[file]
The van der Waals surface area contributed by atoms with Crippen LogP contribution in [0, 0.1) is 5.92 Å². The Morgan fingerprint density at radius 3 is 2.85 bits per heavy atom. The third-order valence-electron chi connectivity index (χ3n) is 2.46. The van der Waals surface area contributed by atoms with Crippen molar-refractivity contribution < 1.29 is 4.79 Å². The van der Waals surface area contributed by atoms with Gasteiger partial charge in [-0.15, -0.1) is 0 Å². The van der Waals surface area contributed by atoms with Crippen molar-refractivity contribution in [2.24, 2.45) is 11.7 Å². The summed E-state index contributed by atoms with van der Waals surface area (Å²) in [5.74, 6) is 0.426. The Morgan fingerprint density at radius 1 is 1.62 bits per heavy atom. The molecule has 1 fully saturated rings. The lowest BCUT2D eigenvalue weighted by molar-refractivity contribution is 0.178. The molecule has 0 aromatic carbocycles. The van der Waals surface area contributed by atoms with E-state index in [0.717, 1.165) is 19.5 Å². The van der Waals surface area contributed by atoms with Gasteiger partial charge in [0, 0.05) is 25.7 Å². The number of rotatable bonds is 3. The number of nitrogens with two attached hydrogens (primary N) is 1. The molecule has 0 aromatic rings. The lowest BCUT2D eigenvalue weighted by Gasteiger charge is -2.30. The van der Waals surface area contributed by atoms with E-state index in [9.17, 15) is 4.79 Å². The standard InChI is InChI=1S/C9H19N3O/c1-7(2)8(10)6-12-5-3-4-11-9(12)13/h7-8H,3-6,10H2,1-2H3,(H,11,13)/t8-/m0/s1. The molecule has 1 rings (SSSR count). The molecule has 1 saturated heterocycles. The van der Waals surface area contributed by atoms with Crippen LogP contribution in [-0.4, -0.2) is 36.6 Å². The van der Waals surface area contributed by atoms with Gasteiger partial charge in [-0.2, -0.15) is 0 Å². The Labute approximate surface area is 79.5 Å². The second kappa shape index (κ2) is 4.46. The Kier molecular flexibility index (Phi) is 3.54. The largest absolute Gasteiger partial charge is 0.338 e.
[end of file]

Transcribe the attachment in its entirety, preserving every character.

The van der Waals surface area contributed by atoms with Crippen LogP contribution in [0, 0.1) is 5.92 Å². The Morgan fingerprint density at radius 3 is 2.85 bits per heavy atom. The third-order valence-electron chi connectivity index (χ3n) is 2.46. The van der Waals surface area contributed by atoms with Crippen molar-refractivity contribution < 1.29 is 4.79 Å². The van der Waals surface area contributed by atoms with Gasteiger partial charge in [-0.15, -0.1) is 0 Å². The van der Waals surface area contributed by atoms with Crippen molar-refractivity contribution in [2.24, 2.45) is 11.7 Å². The summed E-state index contributed by atoms with van der Waals surface area (Å²) in [5.74, 6) is 0.426. The Morgan fingerprint density at radius 1 is 1.62 bits per heavy atom. The molecule has 1 fully saturated rings. The lowest BCUT2D eigenvalue weighted by molar-refractivity contribution is 0.178. The molecule has 0 aromatic carbocycles. The van der Waals surface area contributed by atoms with E-state index in [0.717, 1.165) is 19.5 Å². The van der Waals surface area contributed by atoms with Gasteiger partial charge in [0, 0.05) is 25.7 Å². The number of rotatable bonds is 3. The number of nitrogens with two attached hydrogens (primary N) is 1. The molecule has 0 aromatic rings. The lowest BCUT2D eigenvalue weighted by Gasteiger charge is -2.30. The van der Waals surface area contributed by atoms with E-state index in [9.17, 15) is 4.79 Å². The standard InChI is InChI=1S/C9H19N3O/c1-7(2)8(10)6-12-5-3-4-11-9(12)13/h7-8H,3-6,10H2,1-2H3,(H,11,13)/t8-/m0/s1. The molecule has 1 rings (SSSR count). The molecule has 1 saturated heterocycles. The van der Waals surface area contributed by atoms with Crippen LogP contribution in [-0.4, -0.2) is 36.6 Å². The van der Waals surface area contributed by atoms with Gasteiger partial charge in [-0.2, -0.15) is 0 Å². The Labute approximate surface area is 79.5 Å². The second kappa shape index (κ2) is 4.46. The Kier molecular flexibility index (Phi) is 3.54. The largest absolute Gasteiger partial charge is 0.338 e.